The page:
The use of enzymatic detergents is recommended for flexible scopes becausethey are specifically designed to loosen protein soils and make cleaning easier;however, correct dilution of the detergent and the temperature of the water canaffect the efficacy of these detergents. For example:

  • Is the detergent measured or just poured out?

  • Is the volume of water measured (how many gallons of water are in your clean-up sink)?

  • Do you know the temperature of your water?

  • Do you know your water quality?

  • Always follow the detergent manufacturer's instructions for dilution and use.

Selection and Use of Detergents

There are many detergents on the market today that can be used in theprocessing of surgical devices. Realistically, there is no single detergent thatwill meet all the cleaning needs for all surgical instruments. Decisionsregarding selection of detergents should be based upon the recommendations ofthe instrument and detergent manufacturers. It is important to read the label onthe detergent container to know how to use it, the contents, and how much to usebased upon the cleaning process selected (i.e., manual vs. mechanical).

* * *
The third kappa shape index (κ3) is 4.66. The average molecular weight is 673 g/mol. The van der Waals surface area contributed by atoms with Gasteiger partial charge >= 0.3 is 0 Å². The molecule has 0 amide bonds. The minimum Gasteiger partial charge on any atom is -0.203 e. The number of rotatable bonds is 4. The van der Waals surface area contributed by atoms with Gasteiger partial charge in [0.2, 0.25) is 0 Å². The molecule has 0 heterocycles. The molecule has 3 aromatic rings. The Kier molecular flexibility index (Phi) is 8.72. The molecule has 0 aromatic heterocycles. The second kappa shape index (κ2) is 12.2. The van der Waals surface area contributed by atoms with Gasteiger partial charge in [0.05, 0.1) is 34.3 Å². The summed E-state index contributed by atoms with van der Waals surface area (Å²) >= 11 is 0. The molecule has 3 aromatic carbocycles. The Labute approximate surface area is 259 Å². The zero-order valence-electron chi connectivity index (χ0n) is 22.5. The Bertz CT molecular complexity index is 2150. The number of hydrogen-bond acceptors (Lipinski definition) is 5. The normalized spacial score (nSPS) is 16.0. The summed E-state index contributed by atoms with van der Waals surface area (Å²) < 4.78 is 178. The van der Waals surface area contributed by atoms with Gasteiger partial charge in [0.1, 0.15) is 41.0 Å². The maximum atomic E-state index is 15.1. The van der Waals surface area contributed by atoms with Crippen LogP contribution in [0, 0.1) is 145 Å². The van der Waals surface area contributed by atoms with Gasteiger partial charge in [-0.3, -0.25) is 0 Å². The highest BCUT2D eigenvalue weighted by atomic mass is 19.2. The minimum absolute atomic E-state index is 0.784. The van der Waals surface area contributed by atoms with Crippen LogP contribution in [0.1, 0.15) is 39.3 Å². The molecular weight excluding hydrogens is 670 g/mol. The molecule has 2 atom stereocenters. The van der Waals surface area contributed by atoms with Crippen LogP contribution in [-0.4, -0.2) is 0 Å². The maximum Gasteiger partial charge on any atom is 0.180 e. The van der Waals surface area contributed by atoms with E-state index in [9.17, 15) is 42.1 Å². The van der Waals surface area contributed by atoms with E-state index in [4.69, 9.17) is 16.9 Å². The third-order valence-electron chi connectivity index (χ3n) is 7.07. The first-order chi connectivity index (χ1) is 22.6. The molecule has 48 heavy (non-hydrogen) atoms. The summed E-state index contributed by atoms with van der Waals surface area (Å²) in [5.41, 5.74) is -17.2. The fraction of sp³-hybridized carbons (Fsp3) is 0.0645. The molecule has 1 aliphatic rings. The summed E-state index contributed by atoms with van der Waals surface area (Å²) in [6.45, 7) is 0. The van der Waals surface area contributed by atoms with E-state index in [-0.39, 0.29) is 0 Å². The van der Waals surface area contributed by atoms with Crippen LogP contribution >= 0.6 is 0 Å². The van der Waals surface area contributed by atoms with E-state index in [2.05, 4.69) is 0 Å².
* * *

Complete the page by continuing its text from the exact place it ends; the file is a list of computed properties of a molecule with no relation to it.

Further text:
Enzymatic cleaners are one of the most popular categories of detergents inuse. These products were initially developed for cleaning flexible endoscopes.The ability of these detergents to efficiently penetrate the protein soils foundin blood and body fluids have resulted in their wide use. These products aredivided into two categories: proteolytic (protein dissolving) and lipolytic(fat/marrow dissolving). These enzymatic detergents can be heat sensitive(negatively affected by heat), therefore, you must read the label to make surethe water temperature does not exceed the recommended limit. The enzymaticdetergents are ideal for devices with lumens (cannulated) such as suctions,flexible GI scopes, reamers, etc.

Enzyme detergents are available in both powder and liquid form. The liquidform, however, is most desirable as it mixes easily and eliminates the potentialfor powder residues that are difficult to rinse off. As with all detergents,they must be measured accurately and combined with the correct quantity ofwater. This means measuring the water as well as the detergent. In order tofacilitate the process, when manually cleaning or soaking instruments, it ishelpful to mark the sink or container at 1-gallon intervals. This may be donewith a magic marker and repeated when the marks fade.